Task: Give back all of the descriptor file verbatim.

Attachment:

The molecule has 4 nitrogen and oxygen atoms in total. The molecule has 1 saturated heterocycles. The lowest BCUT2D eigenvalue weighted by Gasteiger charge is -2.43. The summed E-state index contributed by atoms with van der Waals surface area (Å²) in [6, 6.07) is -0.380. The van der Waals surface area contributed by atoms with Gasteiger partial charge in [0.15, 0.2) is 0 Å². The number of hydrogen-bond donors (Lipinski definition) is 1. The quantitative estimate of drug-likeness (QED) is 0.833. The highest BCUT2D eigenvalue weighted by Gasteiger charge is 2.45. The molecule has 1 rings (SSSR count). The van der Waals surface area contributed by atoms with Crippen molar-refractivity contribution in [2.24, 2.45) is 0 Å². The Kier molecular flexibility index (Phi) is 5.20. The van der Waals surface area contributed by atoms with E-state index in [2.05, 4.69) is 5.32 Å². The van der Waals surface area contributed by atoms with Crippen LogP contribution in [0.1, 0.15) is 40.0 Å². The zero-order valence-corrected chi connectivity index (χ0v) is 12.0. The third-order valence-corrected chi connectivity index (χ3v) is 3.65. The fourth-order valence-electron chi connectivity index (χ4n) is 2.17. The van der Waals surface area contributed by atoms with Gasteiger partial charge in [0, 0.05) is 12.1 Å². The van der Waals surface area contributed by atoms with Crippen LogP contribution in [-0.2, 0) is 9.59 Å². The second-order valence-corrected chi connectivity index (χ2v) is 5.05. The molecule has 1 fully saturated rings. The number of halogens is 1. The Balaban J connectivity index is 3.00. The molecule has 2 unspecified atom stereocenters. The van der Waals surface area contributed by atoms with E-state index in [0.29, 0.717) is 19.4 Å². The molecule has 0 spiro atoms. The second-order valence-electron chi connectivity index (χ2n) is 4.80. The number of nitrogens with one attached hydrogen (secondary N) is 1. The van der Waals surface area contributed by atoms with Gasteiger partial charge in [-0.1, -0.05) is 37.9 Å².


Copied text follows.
The molecule has 4 nitrogen and oxygen atoms in total. The molecule has 1 saturated heterocycles. The lowest BCUT2D eigenvalue weighted by Gasteiger charge is -2.43. The summed E-state index contributed by atoms with van der Waals surface area (Å²) in [6, 6.07) is -0.380. The van der Waals surface area contributed by atoms with Gasteiger partial charge in [0.15, 0.2) is 0 Å². The number of hydrogen-bond donors (Lipinski definition) is 1. The quantitative estimate of drug-likeness (QED) is 0.833. The highest BCUT2D eigenvalue weighted by Gasteiger charge is 2.45. The molecule has 1 rings (SSSR count). The van der Waals surface area contributed by atoms with Crippen molar-refractivity contribution in [2.24, 2.45) is 0 Å². The Kier molecular flexibility index (Phi) is 5.20. The van der Waals surface area contributed by atoms with E-state index in [2.05, 4.69) is 5.32 Å². The van der Waals surface area contributed by atoms with Crippen LogP contribution in [0.1, 0.15) is 40.0 Å². The zero-order valence-corrected chi connectivity index (χ0v) is 12.0. The third-order valence-corrected chi connectivity index (χ3v) is 3.65. The fourth-order valence-electron chi connectivity index (χ4n) is 2.17. The van der Waals surface area contributed by atoms with Gasteiger partial charge in [0, 0.05) is 12.1 Å². The van der Waals surface area contributed by atoms with Crippen LogP contribution in [-0.2, 0) is 9.59 Å². The second-order valence-corrected chi connectivity index (χ2v) is 5.05. The molecule has 1 fully saturated rings. The number of halogens is 1. The Balaban J connectivity index is 3.00. The molecule has 2 unspecified atom stereocenters. The van der Waals surface area contributed by atoms with E-state index in [0.29, 0.717) is 19.4 Å². The molecule has 0 spiro atoms. The second-order valence-electron chi connectivity index (χ2n) is 4.80. The number of nitrogens with one attached hydrogen (secondary N) is 1. The van der Waals surface area contributed by atoms with Gasteiger partial charge in [-0.1, -0.05) is 37.9 Å².